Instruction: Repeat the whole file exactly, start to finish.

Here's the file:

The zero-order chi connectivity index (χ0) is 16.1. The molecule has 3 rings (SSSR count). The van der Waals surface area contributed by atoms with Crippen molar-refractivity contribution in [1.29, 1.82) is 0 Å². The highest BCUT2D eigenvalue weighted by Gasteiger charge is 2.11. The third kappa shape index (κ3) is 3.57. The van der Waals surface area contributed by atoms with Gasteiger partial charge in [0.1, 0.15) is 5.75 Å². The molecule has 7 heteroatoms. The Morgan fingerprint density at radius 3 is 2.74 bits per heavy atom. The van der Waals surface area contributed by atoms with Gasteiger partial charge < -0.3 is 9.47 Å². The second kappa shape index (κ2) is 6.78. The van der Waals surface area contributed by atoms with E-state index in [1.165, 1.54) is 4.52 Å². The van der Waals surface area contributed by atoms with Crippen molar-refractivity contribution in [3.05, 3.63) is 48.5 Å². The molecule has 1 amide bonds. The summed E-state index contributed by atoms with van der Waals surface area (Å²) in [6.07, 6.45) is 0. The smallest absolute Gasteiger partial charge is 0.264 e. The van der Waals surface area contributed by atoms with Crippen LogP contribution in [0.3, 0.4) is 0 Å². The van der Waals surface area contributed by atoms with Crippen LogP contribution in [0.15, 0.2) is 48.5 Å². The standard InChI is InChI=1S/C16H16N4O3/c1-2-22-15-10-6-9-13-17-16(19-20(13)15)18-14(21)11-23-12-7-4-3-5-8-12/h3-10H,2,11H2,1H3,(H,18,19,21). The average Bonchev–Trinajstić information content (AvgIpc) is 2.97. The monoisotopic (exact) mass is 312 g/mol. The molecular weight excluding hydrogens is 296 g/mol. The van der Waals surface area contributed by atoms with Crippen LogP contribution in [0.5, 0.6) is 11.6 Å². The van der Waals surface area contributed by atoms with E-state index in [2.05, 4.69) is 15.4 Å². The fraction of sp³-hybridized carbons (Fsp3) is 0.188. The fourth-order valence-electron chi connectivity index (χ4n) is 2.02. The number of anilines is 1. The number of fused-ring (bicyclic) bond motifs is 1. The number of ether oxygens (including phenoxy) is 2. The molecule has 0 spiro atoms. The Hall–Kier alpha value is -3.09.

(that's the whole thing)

The zero-order chi connectivity index (χ0) is 16.1. The molecule has 3 rings (SSSR count). The van der Waals surface area contributed by atoms with Crippen molar-refractivity contribution in [1.29, 1.82) is 0 Å². The highest BCUT2D eigenvalue weighted by Gasteiger charge is 2.11. The third kappa shape index (κ3) is 3.57. The van der Waals surface area contributed by atoms with Gasteiger partial charge in [0.1, 0.15) is 5.75 Å². The molecule has 7 heteroatoms. The Morgan fingerprint density at radius 3 is 2.74 bits per heavy atom. The van der Waals surface area contributed by atoms with Gasteiger partial charge < -0.3 is 9.47 Å². The second kappa shape index (κ2) is 6.78. The van der Waals surface area contributed by atoms with E-state index in [1.165, 1.54) is 4.52 Å². The van der Waals surface area contributed by atoms with Crippen molar-refractivity contribution in [3.05, 3.63) is 48.5 Å². The molecule has 1 amide bonds. The summed E-state index contributed by atoms with van der Waals surface area (Å²) in [6.07, 6.45) is 0. The smallest absolute Gasteiger partial charge is 0.264 e. The van der Waals surface area contributed by atoms with Crippen LogP contribution in [0.3, 0.4) is 0 Å². The van der Waals surface area contributed by atoms with Crippen LogP contribution in [0.15, 0.2) is 48.5 Å². The standard InChI is InChI=1S/C16H16N4O3/c1-2-22-15-10-6-9-13-17-16(19-20(13)15)18-14(21)11-23-12-7-4-3-5-8-12/h3-10H,2,11H2,1H3,(H,18,19,21). The average Bonchev–Trinajstić information content (AvgIpc) is 2.97. The monoisotopic (exact) mass is 312 g/mol. The molecular weight excluding hydrogens is 296 g/mol. The van der Waals surface area contributed by atoms with Crippen LogP contribution in [0.5, 0.6) is 11.6 Å². The van der Waals surface area contributed by atoms with E-state index in [2.05, 4.69) is 15.4 Å². The fraction of sp³-hybridized carbons (Fsp3) is 0.188. The fourth-order valence-electron chi connectivity index (χ4n) is 2.02. The number of anilines is 1. The number of fused-ring (bicyclic) bond motifs is 1. The number of ether oxygens (including phenoxy) is 2. The molecule has 0 spiro atoms. The Hall–Kier alpha value is -3.09.